evcarnut

Take The ZER0 SR hands down , or even one their cheaper bikes for less money ! It’s a no brainer.

Crissa

…Which is a much, much larger bike. 188kg.

Ken

This thing weighs 77 lbs, just like my dad’s electric bicycle. So like i said, its a high end electric bicycle. I only have issue with it being called a motorcycle because its obviously a bicycle. Look at those skinnu tires!

Phil Trubey

Why do people think that 3D printing is a cheap way to manufacture things? It isn’t. At all. Cast frames are by far cheaper to produce.

Please InsideEV, report on real electrical advances, not press release garbage like this.

Cerio

Real advances in the field of electric mobility are sparse. This is how how they fill up space and waiting time. (And with numbers on how often which car has been bought when and in where. And with drag races. And with speculations on the future.) 😉

Filip Bjurling

I’d buy it… if it cost 2000usd

wavelet

1. It’s an e-bicycle. If you’re widening the scope to include them (which personally I’d favor), there are a lot more interesting models and developments to report on.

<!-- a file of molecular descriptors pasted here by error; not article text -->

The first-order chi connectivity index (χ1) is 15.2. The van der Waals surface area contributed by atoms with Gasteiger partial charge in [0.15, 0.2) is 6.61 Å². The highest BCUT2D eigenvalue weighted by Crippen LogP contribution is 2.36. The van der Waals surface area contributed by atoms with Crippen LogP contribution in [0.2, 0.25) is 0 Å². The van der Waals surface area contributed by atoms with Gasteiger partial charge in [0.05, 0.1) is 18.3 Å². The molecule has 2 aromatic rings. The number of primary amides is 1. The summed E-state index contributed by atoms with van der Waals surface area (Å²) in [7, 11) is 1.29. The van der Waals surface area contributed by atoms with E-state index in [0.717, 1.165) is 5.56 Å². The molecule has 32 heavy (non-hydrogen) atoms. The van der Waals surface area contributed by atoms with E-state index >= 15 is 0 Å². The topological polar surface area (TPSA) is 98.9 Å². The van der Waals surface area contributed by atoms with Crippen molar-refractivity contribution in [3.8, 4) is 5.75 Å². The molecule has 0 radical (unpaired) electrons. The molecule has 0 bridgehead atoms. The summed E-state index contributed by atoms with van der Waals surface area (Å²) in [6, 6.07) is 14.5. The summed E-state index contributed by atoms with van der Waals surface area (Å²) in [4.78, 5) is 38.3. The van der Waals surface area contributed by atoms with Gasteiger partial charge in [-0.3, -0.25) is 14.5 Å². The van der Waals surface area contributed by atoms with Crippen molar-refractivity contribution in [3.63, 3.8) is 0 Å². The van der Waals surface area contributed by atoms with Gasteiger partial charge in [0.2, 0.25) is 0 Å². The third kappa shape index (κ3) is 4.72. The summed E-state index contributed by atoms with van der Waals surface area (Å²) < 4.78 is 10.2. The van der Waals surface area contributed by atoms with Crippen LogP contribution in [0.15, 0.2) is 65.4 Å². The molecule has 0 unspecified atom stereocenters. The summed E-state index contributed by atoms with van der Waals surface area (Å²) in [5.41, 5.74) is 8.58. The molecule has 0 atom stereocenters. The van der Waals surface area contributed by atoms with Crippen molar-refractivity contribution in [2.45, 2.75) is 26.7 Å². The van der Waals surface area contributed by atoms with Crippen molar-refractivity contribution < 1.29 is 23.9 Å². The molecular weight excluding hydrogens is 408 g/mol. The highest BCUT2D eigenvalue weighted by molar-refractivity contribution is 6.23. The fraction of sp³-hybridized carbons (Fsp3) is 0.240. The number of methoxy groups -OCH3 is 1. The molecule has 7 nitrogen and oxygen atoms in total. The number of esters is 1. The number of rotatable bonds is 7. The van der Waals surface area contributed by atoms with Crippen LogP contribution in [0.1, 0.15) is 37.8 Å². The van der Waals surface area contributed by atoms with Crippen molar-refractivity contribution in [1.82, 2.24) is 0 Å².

2. 3D printing has been used for a while, and there’s nothing novel about it per se; it’s simply not cost effective for large volumes. Specifically, numerous custom bike fairings as well as the Energica Ego’s fairing are made this way.

Vexar

It needs to be able to be pedaled, I think, to qualify as an electric bicycle. Or is that a moped? Weird taxonomy, the two-wheelers. I think all that complexity would kill the drag coefficient. I’m sure it makes a resonant hum at certain speeds from the air through the Geiger-inspired honeycomb pattern. Like everyone else said, so much for 3D printing being cheaper! I sincerely doubt they would release the files, I think that counts as intellectual property, and they clearly put money into it, just not wisely. I’d rather figure out a way to put a motor and battery on a classic Trek Y22 as seen here:
http://www.retrobike.co.uk/forum/download/file.php?id=137305

Did everyone miss that this was a subsidiary of Airbus? Of course it’s expensive! This is likely a proof of concept for the manufacturing process. I recall a pair of brothers who were bicycle tinkerers from North Carolina; they got into the field of aeronautics. Perhaps Airbus is trying to get back to basics? They have definitively proven they have discovered 3D printing will not help them save any operating expenditure in making jet liners.

Bjorn

Pretty sure this is all about proving that they can produce superlight, strong structures for aircraft with 3D printing, and NOT about making a cheap electric motorbicycle..